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A Project of The Annenberg Public Policy Center

Slower Premium Growth Under Obama

Republicans say the average family health insurance premium has increased by $4,154 under President Obama. That’s right — and it’s a much slower rate of growth than under President George W. Bush. In fact, employer-sponsored premiums have been growing at moderate rates for the past few years.

This is a prime example of what we call a “true, but” claim: an assertion that’s technically correct, but changes in meaning or significance once it’s put in context or fully explained.

The Republican National Committee took to Twitter before Obama gave his State of the Union address to spread this statistic: “Under Obama, Average Family Premiums Have Increased $4,154.” Two days later, Rep. Barbara Comstock tweeted the same stat, and the RNC lists it, along with other premium numbers, in a State of the Union “fact check.”

The average employer-sponsored family premium has gone up by $4,154 under Obama, from 2008, before he took office, to 2014, according to the Kaiser Family Foundation’s annual employer survey conducted with the Health Research & Educational Trust. The catch? That’s relatively slow growth for premiums. The RNC may cast it as bad news, but it’s an improvement compared with the growth in premiums before Obama took office.

Under Bush, the average family premiums (including both what employers and employees pay) went up $4,677 in his last six years in office, from 2002 to 2008, an increase of 58 percent. That $4,154 growth under Obama is a 33 percent increase. If we look at Bush’s first six years, the discrepancy gets even bigger: From 2000, the year before Bush was first inaugurated, to 2006, the average family premium went up $5,042, or an increase of 78 percent. (See Exhibit 1.11 on page 31 of the KFF report for these numbers.)

In an online petition to repeal a tax on medical devices, the RNC goes so far as to claim average family premiums “have skyrocketed” under Obama. Skyrocketed? More like inched up. The RNC gives the stat after saying that “Obamacare has been a failure.” That’s the RNC’s opinion, but it’s not supported by this statistic, which includes premium growth before the law was even enacted.

If the RNC wanted to show what has happened to employer-sponsored premiums under the Affordable Care Act, it should have started the clock in 2010, the year the law was passed. But that makes Obama look better. The rate of growth in average premiums from 2010 to 2014 is 22 percent. Even then, the increase isn’t completely attributable to the ACA. Premiums have been going up every year since the KFF survey started measuring them in 1999.

Most of the major provisions of the law didn’t go into effect until 2014, but the growth in the average family premium for that year was a mere 3 percent. That doesn’t mean the ACA was responsible for the slowdown in growth, either.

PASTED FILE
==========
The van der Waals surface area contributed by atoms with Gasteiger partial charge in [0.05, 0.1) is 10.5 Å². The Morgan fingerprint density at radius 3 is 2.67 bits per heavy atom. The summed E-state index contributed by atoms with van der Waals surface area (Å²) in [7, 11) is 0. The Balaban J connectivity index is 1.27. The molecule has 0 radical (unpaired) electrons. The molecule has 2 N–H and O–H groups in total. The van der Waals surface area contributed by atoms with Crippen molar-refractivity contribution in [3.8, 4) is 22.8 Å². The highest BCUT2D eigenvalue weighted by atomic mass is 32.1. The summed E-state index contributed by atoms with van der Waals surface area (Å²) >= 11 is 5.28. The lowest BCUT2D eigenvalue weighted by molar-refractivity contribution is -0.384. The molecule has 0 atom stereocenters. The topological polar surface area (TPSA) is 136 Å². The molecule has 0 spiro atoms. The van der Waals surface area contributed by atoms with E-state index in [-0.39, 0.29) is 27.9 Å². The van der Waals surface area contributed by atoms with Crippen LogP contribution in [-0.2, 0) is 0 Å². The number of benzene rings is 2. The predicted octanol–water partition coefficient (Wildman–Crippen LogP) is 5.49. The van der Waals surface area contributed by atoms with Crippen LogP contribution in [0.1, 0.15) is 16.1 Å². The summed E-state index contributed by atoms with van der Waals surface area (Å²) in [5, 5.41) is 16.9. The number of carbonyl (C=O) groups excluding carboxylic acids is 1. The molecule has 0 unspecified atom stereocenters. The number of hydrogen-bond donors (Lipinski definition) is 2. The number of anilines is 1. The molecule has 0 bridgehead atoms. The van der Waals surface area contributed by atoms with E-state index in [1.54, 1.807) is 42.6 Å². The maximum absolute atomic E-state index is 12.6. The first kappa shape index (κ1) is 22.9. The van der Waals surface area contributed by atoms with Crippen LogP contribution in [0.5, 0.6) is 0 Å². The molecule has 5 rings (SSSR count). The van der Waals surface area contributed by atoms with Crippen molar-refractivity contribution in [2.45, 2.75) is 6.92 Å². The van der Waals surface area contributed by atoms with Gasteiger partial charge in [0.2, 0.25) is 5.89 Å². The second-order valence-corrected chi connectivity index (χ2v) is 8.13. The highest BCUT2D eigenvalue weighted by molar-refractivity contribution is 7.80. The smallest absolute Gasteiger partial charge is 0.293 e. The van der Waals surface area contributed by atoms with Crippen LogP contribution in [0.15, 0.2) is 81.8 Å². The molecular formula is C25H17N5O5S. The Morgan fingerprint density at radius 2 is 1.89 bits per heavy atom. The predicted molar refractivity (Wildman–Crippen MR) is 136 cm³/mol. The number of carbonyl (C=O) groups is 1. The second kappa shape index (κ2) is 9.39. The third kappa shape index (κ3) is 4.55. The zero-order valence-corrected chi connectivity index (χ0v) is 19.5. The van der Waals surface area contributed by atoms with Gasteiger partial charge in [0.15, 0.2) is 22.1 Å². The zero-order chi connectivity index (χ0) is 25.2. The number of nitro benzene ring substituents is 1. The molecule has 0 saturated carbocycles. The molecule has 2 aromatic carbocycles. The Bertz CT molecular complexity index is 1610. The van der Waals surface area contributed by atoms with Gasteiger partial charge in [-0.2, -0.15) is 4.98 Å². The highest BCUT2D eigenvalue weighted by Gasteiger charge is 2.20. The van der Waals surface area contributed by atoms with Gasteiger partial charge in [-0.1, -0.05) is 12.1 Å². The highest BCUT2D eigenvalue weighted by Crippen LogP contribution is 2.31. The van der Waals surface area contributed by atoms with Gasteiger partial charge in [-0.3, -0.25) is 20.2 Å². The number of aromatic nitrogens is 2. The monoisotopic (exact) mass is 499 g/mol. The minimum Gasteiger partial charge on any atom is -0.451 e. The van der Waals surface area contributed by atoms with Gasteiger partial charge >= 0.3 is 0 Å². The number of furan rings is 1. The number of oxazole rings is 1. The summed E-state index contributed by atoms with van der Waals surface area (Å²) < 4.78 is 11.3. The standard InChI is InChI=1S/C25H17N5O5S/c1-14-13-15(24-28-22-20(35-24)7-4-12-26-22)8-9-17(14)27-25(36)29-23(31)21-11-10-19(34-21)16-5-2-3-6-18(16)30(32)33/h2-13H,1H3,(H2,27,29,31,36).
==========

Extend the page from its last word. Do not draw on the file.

The Kaiser Family Foundation’s 2014 report on its survey explains how the recent growth is low compared with the early 2000s: “Family premiums have increased 69% since 2004 and have more than doubled since 2002. However, the average family premium has grown less quickly over the last five years than it did between 2004 and 2009 or between 1999 and 2004.” Here’s the KFF’s graphical representation of the slowdown:

KFF chart on premium growth

The Obama administration has, in fact, boasted many times of the recent slow growth in health care spending overall. From 2009 to 2013, total health care expenditures for the U.S. have been rising at rates around 4 percent per year (see Table 1). The journal Health Affairs noted that such rates are the lowest since the Centers for Medicare & Medicaid Services started compiling the National Health Expenditure Accounts data in 1960.

In November, Obama said the slow growth in health care spending “has the effect of making premiums for families lower that they otherwise would have been,” and implied the ACA was responsible. (The average premium growth for 2013 and 2014 has been under 4 percent.) But as we pointed out then, experts say the lower rates of growth are mainly due to the sluggish economy. A 2013 analysis by KFF said that “much of the decline in health spending growth in recent years was fully expected given what was happening more broadly in the economy.” And CMS’ experts said in 2014 that the ACA had had a “minimal impact.”

While premiums have been growing, so too has the percentage of plans with deductibles. KFF President and CEO Drew Altman said in a press release on the latest employer survey: “The relatively slow growth in premiums this year is good news for employers and workers, though many workers now pay more when they get sick as deductibles continue to rise and skin-in-the-game insurance gradually becomes the norm.” In 2009, 63 percent of covered workers with single coverage had plans with annual deductibles; in 2014, 80 percent had such plans.

The RNC’s “fact check” goes on to list more figures from the KFF survey, including the accurate statistic that the average premium for single coverage through employers has gone up 28 percent “under Obama” That’s right again, but much lower than the growth of individual premiums during Bush’s first six years. That increase was 72 percent.

— Lori Robertson